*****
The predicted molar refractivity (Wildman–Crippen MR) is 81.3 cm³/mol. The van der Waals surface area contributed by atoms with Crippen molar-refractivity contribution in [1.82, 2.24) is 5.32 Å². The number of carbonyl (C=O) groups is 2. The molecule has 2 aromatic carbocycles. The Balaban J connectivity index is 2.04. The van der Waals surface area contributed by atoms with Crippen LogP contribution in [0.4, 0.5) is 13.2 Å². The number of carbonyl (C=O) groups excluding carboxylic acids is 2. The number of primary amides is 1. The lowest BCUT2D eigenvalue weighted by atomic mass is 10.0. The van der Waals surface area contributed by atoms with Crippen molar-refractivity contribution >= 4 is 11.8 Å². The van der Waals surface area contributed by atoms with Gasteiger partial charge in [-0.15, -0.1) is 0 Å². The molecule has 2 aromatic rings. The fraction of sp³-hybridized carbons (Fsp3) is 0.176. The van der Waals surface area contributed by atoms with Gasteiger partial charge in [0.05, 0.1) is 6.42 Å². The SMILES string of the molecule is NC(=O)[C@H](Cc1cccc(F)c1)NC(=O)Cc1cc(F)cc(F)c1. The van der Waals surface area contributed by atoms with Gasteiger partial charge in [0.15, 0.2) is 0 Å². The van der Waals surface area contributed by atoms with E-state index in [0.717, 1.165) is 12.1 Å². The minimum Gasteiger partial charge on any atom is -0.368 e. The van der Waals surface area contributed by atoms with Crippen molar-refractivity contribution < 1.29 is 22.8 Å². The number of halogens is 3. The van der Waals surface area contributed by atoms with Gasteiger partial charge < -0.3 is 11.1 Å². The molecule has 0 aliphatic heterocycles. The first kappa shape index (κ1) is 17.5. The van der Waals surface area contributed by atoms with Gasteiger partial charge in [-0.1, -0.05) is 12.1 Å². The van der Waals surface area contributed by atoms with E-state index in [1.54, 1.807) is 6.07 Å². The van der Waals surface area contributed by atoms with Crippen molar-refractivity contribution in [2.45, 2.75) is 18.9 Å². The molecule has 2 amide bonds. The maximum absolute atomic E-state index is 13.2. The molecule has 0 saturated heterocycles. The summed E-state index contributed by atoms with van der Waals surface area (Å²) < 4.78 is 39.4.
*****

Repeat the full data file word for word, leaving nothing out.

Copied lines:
The predicted molar refractivity (Wildman–Crippen MR) is 81.3 cm³/mol. The van der Waals surface area contributed by atoms with Crippen molar-refractivity contribution in [1.82, 2.24) is 5.32 Å². The number of carbonyl (C=O) groups is 2. The molecule has 2 aromatic carbocycles. The Balaban J connectivity index is 2.04. The van der Waals surface area contributed by atoms with Crippen LogP contribution in [0.4, 0.5) is 13.2 Å². The number of carbonyl (C=O) groups excluding carboxylic acids is 2. The number of primary amides is 1. The lowest BCUT2D eigenvalue weighted by atomic mass is 10.0. The van der Waals surface area contributed by atoms with Crippen molar-refractivity contribution >= 4 is 11.8 Å². The van der Waals surface area contributed by atoms with Gasteiger partial charge in [-0.15, -0.1) is 0 Å². The molecule has 2 aromatic rings. The fraction of sp³-hybridized carbons (Fsp3) is 0.176. The van der Waals surface area contributed by atoms with Gasteiger partial charge in [0.05, 0.1) is 6.42 Å². The SMILES string of the molecule is NC(=O)[C@H](Cc1cccc(F)c1)NC(=O)Cc1cc(F)cc(F)c1. The van der Waals surface area contributed by atoms with Gasteiger partial charge in [0.15, 0.2) is 0 Å². The van der Waals surface area contributed by atoms with E-state index in [0.717, 1.165) is 12.1 Å². The minimum Gasteiger partial charge on any atom is -0.368 e. The van der Waals surface area contributed by atoms with Crippen molar-refractivity contribution < 1.29 is 22.8 Å². The number of halogens is 3. The van der Waals surface area contributed by atoms with Gasteiger partial charge < -0.3 is 11.1 Å². The molecule has 0 aliphatic heterocycles. The first kappa shape index (κ1) is 17.5. The van der Waals surface area contributed by atoms with Gasteiger partial charge in [-0.1, -0.05) is 12.1 Å². The van der Waals surface area contributed by atoms with E-state index in [1.54, 1.807) is 6.07 Å². The van der Waals surface area contributed by atoms with Crippen molar-refractivity contribution in [2.45, 2.75) is 18.9 Å². The molecule has 2 amide bonds. The maximum absolute atomic E-state index is 13.2. The molecule has 0 saturated heterocycles. The summed E-state index contributed by atoms with van der Waals surface area (Å²) < 4.78 is 39.4.